Megabus.com, the bus company known for its $1 one-way fares, plans its first stop in Greater Fort Lauderdale.
Megabus will offer daily service from Hollywood to Orlando and Tampa beginning Aug. 7 — about four hours to Orlando and about five hours to Tampa.
Every trip will offer at least one $1 fare, although customers have the best chance of snagging that rate if they book weeks ahead. Once it's gone, other fares are higher.
Megabus, born in the United Kingdom, has created a sensation since arriving in the U.S. in 2006. Besides discount fares, the double-decker buses offer free Wi-Fi, lap/shoulder seatbelts and wheelchair access.
The Fort Lauderdale/Hollywood location is the second one in South Florida for the city-to-city bus company. In May, Megabus began dispatching buses from Miami to Orlando and Tampa.
Although the new stop will be in Hollywood, at the Tri-Rail station at 2900 Sheridan St., people booking tickets at megabus.com will find it listed as "Fort Lauderdale."
Intercity bus services like Megabus cost about 52 percent less than train service and about 79 percent less than plane tickets, according to a study this year by the Chaddick Institute for Metropolitan Development at DePaul University.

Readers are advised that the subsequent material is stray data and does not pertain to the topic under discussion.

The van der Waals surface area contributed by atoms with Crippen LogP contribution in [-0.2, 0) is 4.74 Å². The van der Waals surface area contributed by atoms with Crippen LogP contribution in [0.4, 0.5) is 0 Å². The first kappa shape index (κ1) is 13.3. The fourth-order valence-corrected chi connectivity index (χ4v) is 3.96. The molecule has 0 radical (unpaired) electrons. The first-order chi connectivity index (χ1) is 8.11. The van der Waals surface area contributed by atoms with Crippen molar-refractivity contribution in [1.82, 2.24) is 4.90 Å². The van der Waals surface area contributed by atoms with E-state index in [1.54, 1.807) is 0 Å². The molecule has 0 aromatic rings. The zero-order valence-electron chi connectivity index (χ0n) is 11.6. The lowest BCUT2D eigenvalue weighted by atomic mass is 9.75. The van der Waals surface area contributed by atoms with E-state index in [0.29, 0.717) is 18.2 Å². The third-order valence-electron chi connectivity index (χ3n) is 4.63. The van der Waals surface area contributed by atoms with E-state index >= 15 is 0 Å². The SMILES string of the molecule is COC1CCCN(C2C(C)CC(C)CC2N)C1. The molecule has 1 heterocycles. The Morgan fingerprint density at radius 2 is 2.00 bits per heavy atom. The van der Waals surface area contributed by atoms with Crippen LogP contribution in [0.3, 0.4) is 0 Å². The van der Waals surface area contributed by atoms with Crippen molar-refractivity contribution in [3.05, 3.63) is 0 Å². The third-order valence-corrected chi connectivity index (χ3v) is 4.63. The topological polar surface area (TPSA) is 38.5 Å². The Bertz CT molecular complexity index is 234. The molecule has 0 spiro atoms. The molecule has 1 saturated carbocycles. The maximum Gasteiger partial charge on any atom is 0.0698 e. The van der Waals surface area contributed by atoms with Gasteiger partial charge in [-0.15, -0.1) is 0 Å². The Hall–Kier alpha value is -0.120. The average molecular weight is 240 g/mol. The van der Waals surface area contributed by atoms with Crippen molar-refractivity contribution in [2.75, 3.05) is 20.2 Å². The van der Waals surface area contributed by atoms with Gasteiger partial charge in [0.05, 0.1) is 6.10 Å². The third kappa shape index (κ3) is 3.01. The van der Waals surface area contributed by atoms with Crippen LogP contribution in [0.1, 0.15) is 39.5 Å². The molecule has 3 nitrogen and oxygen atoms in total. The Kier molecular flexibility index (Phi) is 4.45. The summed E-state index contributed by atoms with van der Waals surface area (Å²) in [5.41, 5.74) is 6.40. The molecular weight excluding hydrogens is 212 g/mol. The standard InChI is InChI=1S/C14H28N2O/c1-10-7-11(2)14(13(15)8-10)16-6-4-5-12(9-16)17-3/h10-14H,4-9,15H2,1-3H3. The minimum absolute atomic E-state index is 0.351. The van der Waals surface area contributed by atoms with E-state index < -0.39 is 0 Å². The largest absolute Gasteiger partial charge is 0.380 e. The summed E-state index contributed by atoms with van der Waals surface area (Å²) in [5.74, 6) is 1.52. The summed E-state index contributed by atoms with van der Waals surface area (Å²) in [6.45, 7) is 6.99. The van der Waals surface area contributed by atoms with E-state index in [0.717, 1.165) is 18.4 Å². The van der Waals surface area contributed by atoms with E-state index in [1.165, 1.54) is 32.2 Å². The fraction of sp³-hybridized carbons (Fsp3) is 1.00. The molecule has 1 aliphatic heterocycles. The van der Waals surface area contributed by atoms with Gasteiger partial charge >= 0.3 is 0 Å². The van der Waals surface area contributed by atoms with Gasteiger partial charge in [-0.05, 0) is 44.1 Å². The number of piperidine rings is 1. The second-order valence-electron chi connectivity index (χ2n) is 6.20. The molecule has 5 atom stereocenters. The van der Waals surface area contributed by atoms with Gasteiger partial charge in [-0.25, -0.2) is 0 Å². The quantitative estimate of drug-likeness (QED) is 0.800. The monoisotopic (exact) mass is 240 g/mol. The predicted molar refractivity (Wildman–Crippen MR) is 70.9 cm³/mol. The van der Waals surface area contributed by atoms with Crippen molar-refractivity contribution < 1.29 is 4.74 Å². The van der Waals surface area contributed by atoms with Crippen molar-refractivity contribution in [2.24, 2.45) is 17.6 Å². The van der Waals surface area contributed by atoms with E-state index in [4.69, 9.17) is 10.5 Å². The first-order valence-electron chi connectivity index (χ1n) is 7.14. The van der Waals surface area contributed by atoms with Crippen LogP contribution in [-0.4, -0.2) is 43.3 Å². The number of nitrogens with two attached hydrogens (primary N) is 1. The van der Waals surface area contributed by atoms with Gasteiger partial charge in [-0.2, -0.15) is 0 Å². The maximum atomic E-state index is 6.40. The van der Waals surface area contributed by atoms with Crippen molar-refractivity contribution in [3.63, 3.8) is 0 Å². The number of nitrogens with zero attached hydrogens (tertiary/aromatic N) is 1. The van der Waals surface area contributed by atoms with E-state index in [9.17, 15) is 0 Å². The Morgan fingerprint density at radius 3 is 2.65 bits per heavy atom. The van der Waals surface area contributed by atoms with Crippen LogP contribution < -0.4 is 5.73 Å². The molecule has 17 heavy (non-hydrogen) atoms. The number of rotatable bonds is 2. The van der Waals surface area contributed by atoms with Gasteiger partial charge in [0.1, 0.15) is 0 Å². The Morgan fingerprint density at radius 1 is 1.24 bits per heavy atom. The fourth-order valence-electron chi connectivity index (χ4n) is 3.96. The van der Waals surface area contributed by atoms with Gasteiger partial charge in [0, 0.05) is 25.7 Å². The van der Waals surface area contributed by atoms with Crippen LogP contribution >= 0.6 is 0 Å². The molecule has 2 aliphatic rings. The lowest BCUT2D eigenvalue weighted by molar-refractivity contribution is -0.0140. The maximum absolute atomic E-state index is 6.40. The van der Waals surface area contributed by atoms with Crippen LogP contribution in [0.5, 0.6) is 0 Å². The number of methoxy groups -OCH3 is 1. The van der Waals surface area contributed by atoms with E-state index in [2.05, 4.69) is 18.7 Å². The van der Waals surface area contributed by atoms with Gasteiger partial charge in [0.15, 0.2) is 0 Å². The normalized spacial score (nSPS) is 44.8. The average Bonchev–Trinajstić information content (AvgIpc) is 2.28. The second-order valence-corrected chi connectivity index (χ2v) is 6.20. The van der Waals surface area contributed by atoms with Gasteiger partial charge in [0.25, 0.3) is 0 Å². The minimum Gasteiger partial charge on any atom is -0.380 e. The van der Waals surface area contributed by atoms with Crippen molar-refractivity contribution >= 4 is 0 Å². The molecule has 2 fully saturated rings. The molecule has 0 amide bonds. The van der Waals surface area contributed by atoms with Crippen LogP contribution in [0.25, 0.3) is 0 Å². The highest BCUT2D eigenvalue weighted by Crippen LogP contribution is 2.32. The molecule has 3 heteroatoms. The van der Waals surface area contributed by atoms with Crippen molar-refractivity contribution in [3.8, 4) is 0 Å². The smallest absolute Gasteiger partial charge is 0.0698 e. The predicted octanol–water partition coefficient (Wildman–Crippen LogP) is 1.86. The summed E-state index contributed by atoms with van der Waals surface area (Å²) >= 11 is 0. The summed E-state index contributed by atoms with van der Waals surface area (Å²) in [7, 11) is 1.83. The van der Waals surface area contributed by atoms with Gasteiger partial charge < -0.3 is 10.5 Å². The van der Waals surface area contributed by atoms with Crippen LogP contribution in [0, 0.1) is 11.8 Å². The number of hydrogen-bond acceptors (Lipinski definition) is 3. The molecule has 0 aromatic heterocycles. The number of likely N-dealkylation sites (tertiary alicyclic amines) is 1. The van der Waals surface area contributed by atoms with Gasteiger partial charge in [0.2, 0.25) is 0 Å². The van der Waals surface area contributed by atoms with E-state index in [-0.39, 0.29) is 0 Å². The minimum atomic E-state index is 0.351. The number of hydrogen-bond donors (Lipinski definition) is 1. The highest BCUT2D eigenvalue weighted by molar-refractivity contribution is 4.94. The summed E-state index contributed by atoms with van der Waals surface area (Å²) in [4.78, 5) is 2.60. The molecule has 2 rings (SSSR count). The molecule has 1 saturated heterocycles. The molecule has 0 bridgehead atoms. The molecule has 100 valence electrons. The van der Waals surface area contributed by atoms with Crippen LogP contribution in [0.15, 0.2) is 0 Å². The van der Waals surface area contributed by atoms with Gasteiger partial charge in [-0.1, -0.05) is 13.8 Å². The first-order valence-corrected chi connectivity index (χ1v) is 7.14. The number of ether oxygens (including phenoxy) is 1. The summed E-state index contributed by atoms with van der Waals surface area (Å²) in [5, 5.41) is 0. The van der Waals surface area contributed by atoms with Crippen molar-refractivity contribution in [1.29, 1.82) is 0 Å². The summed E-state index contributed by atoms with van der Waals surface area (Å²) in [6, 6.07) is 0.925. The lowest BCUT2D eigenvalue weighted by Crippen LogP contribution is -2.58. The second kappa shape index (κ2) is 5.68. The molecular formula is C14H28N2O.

Nationwide, Greyhound had nearly twice as many daily departures as other carriers, the institute found.
Greyhound also offers daily service from South Florida to Orlando and Tampa.
On Monday, Greyhound's Web-only fare for an 8:20 a.m. bus to Orlando was $18 on Aug. 12, compared with $17 for Megabus, same day and time. Both are one-way prices.
Greyhound spokeswoman Lanesha Gipson said Megabus' local expansion isn't necessarily bad.
"Anytime a bus company enters a market that we currently serve, it introduces more people to the concept of bus travel, which is a benefit for everyone," she said, adding that Greyhound also offers at least one $1 fare on every route.
On Megabus, the number of $1 tickets available varies by the day of the week, the time the bus leaves and the time of the year, Alvich said. Ticket prices increase as the travel date gets closer.
On Monday, for instance, one-way tickets to Orlando for Aug. 12 cost $10 and $17. Further down the road, a trip to Orlando on Nov. 18 cost $1.
People traveling on less busy days — Tuesdays, Wednesdays and Saturdays — have a better chance of getting the $1 rides, Alvich said.
Customers also pay a $1.50 reservation fee per transaction.
Megabus attracted criticism over safety in 2012, when a tire blowout figured in a crash that killed one person and injured almost 50 in Litchfield, Ill. The National Highway Traffic Safety Administration warned that year of the blowout danger posed by double-decker buses exceeding their tires' weight limits.
However, the Federal Motor Carrier Safety Administration — a division of the U.S. Department of Transportation — gave Megabus its highest safety rating in its latest compliance review, dated back to 2012.
Megabus, based in New Jersey, says it has served more than 35 million customers since its launch in 2006.
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